Source of Chronic Wasting Disease Outbreak Confirmed in Iowa

whitetail

Nearly 80 percent of a captive deer herd in north-central Iowa tested positive for Chronic Wasting Disease (CWD), according to results released by the Iowa Department of Agriculture and Land Stewardship (IDALS) on October 2. The captive herd was quarantined in July 2012, after a whitetail buck harvested on a nearby hunting preserve tested positive for the disease. The buck had just been introduced to the preserve from the deer farm, and five of the state's first seven confirmed CWD cases were later linked to that same farm, according to The Gazette. The herd was depopulated in August 2014.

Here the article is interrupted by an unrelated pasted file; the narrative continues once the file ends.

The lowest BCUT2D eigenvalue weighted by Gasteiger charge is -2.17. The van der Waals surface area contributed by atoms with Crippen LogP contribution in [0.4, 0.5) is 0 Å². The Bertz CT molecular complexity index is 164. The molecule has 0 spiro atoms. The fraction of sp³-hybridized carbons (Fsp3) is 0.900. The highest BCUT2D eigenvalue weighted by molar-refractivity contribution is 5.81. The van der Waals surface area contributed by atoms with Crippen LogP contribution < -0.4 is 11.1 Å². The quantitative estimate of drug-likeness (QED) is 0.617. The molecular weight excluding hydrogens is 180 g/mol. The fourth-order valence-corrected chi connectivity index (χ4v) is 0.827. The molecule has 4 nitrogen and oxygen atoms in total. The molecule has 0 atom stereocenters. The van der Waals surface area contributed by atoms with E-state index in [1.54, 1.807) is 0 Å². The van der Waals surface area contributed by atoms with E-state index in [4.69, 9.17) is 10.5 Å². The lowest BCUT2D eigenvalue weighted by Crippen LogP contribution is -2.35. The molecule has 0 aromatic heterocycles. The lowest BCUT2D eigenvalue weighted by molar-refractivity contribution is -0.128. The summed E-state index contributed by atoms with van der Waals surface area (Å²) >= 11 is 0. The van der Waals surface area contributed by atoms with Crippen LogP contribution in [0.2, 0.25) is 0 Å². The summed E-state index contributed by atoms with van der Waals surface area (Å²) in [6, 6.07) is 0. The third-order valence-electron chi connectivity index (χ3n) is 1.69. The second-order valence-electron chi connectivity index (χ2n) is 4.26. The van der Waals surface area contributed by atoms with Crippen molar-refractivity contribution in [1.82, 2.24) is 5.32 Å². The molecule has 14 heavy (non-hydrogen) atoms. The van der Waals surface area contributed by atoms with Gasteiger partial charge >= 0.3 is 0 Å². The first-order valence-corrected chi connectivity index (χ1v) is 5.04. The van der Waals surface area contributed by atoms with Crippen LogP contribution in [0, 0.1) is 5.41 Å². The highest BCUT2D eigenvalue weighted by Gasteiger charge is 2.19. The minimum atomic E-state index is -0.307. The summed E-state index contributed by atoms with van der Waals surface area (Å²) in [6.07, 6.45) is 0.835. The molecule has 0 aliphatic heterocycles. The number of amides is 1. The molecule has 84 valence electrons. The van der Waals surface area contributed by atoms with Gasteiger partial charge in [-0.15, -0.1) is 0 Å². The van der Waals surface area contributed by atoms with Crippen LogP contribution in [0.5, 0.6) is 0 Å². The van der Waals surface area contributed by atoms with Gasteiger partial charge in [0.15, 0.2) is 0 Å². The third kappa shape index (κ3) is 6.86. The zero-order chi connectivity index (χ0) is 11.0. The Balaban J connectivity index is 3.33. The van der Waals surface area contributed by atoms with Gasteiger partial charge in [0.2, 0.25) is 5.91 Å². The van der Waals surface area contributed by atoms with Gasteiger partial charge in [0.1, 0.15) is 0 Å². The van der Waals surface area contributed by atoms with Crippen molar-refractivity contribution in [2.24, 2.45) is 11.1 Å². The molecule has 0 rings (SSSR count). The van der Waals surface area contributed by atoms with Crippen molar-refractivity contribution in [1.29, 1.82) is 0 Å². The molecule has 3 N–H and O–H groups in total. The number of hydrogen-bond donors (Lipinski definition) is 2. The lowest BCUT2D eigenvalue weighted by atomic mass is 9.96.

Of the 356 captive deer, 284 tested positive for CWD. According to The Des Moines Register, the deer farm owners qualified for $1.4 million in federal assistance to cover costs associated with depopulation, and $917,100 would be available to the owners after the farm had been cleaned and disinfected. The owners have also agreed to maintain an 8-foot fence around the herd premises for five years from the time of the depopulation and cleaning.

The IDALS operates a voluntary CWD program for farms that sell live animals, and currently 145 Iowa farms participate. The recently depopulated farm had left the voluntary program before the discovery of the outbreak, because they'd stopped selling the animals. All deer harvested in a hunting preserve must be tested for CWD, and a DNR spokesperson said there will be increased CWD surveillance efforts in the area.